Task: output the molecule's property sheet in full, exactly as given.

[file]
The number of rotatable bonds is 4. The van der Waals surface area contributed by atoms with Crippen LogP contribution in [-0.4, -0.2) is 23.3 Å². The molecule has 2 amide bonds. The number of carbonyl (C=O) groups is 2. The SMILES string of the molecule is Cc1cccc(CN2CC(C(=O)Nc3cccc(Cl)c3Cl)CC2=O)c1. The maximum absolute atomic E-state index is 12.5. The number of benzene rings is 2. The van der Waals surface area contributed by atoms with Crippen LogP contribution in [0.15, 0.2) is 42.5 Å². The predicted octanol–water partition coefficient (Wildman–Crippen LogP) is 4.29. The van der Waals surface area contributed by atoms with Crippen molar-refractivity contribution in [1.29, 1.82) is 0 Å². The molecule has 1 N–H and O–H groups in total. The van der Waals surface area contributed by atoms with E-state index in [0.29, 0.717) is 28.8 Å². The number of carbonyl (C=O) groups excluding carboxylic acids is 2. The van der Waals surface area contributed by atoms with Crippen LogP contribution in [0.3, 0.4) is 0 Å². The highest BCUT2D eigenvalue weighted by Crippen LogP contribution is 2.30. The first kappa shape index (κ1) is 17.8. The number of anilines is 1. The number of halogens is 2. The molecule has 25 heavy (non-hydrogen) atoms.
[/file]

The number of rotatable bonds is 4. The van der Waals surface area contributed by atoms with Crippen LogP contribution in [-0.4, -0.2) is 23.3 Å². The molecule has 2 amide bonds. The number of carbonyl (C=O) groups is 2. The SMILES string of the molecule is Cc1cccc(CN2CC(C(=O)Nc3cccc(Cl)c3Cl)CC2=O)c1. The maximum absolute atomic E-state index is 12.5. The number of benzene rings is 2. The van der Waals surface area contributed by atoms with Crippen LogP contribution in [0.15, 0.2) is 42.5 Å². The predicted octanol–water partition coefficient (Wildman–Crippen LogP) is 4.29. The van der Waals surface area contributed by atoms with Crippen molar-refractivity contribution in [1.29, 1.82) is 0 Å². The molecule has 1 N–H and O–H groups in total. The van der Waals surface area contributed by atoms with E-state index in [0.29, 0.717) is 28.8 Å². The number of carbonyl (C=O) groups excluding carboxylic acids is 2. The van der Waals surface area contributed by atoms with Crippen LogP contribution in [0.3, 0.4) is 0 Å². The highest BCUT2D eigenvalue weighted by Crippen LogP contribution is 2.30. The first kappa shape index (κ1) is 17.8. The number of anilines is 1. The number of halogens is 2. The molecule has 25 heavy (non-hydrogen) atoms.